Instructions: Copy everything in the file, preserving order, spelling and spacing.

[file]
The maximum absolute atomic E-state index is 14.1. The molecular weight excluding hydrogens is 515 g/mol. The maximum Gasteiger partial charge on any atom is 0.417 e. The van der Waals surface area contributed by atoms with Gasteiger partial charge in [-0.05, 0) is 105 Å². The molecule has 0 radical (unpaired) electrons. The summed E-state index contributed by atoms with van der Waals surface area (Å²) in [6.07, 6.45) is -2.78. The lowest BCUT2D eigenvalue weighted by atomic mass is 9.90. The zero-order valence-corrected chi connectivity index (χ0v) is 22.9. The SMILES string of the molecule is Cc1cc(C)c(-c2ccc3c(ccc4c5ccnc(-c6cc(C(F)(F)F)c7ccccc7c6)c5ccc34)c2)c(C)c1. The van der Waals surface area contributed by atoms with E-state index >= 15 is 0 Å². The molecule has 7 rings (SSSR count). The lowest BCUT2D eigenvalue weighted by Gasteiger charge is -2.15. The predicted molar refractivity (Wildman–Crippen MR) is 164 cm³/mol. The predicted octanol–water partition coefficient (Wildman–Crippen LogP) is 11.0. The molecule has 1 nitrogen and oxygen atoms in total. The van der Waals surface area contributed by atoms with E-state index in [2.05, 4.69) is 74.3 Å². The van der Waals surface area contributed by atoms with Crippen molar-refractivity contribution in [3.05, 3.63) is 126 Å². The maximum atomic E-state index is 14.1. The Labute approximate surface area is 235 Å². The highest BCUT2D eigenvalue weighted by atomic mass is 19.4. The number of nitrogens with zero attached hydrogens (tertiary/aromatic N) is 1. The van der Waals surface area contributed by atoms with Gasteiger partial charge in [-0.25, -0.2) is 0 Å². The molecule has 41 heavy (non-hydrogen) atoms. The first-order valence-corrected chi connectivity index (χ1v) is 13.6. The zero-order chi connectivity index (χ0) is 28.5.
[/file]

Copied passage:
The maximum absolute atomic E-state index is 14.1. The molecular weight excluding hydrogens is 515 g/mol. The maximum Gasteiger partial charge on any atom is 0.417 e. The van der Waals surface area contributed by atoms with Gasteiger partial charge in [-0.05, 0) is 105 Å². The molecule has 0 radical (unpaired) electrons. The summed E-state index contributed by atoms with van der Waals surface area (Å²) in [6.07, 6.45) is -2.78. The lowest BCUT2D eigenvalue weighted by atomic mass is 9.90. The zero-order valence-corrected chi connectivity index (χ0v) is 22.9. The SMILES string of the molecule is Cc1cc(C)c(-c2ccc3c(ccc4c5ccnc(-c6cc(C(F)(F)F)c7ccccc7c6)c5ccc34)c2)c(C)c1. The van der Waals surface area contributed by atoms with E-state index >= 15 is 0 Å². The molecule has 7 rings (SSSR count). The lowest BCUT2D eigenvalue weighted by Gasteiger charge is -2.15. The predicted molar refractivity (Wildman–Crippen MR) is 164 cm³/mol. The predicted octanol–water partition coefficient (Wildman–Crippen LogP) is 11.0. The molecule has 1 nitrogen and oxygen atoms in total. The van der Waals surface area contributed by atoms with E-state index in [2.05, 4.69) is 74.3 Å². The van der Waals surface area contributed by atoms with Crippen molar-refractivity contribution in [3.05, 3.63) is 126 Å². The maximum atomic E-state index is 14.1. The Labute approximate surface area is 235 Å². The highest BCUT2D eigenvalue weighted by atomic mass is 19.4. The number of nitrogens with zero attached hydrogens (tertiary/aromatic N) is 1. The van der Waals surface area contributed by atoms with Gasteiger partial charge in [-0.25, -0.2) is 0 Å². The molecule has 41 heavy (non-hydrogen) atoms. The first-order valence-corrected chi connectivity index (χ1v) is 13.6. The zero-order chi connectivity index (χ0) is 28.5.